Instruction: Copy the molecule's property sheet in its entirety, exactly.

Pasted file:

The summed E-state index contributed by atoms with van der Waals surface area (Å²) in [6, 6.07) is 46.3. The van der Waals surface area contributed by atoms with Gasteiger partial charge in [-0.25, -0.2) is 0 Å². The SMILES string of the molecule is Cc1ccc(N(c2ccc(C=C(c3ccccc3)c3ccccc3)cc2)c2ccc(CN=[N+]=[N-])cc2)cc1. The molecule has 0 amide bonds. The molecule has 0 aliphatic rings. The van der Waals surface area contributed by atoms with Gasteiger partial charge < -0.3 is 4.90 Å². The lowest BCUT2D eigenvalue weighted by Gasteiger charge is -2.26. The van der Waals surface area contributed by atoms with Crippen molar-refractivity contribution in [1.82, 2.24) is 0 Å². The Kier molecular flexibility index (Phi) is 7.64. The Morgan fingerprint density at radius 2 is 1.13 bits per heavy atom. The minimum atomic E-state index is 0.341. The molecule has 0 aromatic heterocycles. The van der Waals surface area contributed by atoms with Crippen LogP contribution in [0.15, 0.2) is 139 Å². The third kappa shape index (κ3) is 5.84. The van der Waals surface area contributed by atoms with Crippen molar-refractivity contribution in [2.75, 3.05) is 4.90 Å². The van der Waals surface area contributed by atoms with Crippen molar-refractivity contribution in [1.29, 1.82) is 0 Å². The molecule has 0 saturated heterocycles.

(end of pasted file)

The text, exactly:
The summed E-state index contributed by atoms with van der Waals surface area (Å²) in [6, 6.07) is 46.3. The van der Waals surface area contributed by atoms with Gasteiger partial charge in [-0.25, -0.2) is 0 Å². The SMILES string of the molecule is Cc1ccc(N(c2ccc(C=C(c3ccccc3)c3ccccc3)cc2)c2ccc(CN=[N+]=[N-])cc2)cc1. The molecule has 0 amide bonds. The molecule has 0 aliphatic rings. The van der Waals surface area contributed by atoms with Gasteiger partial charge < -0.3 is 4.90 Å². The lowest BCUT2D eigenvalue weighted by Gasteiger charge is -2.26. The van der Waals surface area contributed by atoms with Crippen molar-refractivity contribution in [1.82, 2.24) is 0 Å². The Kier molecular flexibility index (Phi) is 7.64. The Morgan fingerprint density at radius 2 is 1.13 bits per heavy atom. The minimum atomic E-state index is 0.341. The molecule has 0 aromatic heterocycles. The van der Waals surface area contributed by atoms with Crippen LogP contribution in [0.15, 0.2) is 139 Å². The third kappa shape index (κ3) is 5.84. The van der Waals surface area contributed by atoms with Crippen molar-refractivity contribution in [2.75, 3.05) is 4.90 Å². The van der Waals surface area contributed by atoms with Crippen molar-refractivity contribution in [1.29, 1.82) is 0 Å². The molecule has 0 saturated heterocycles.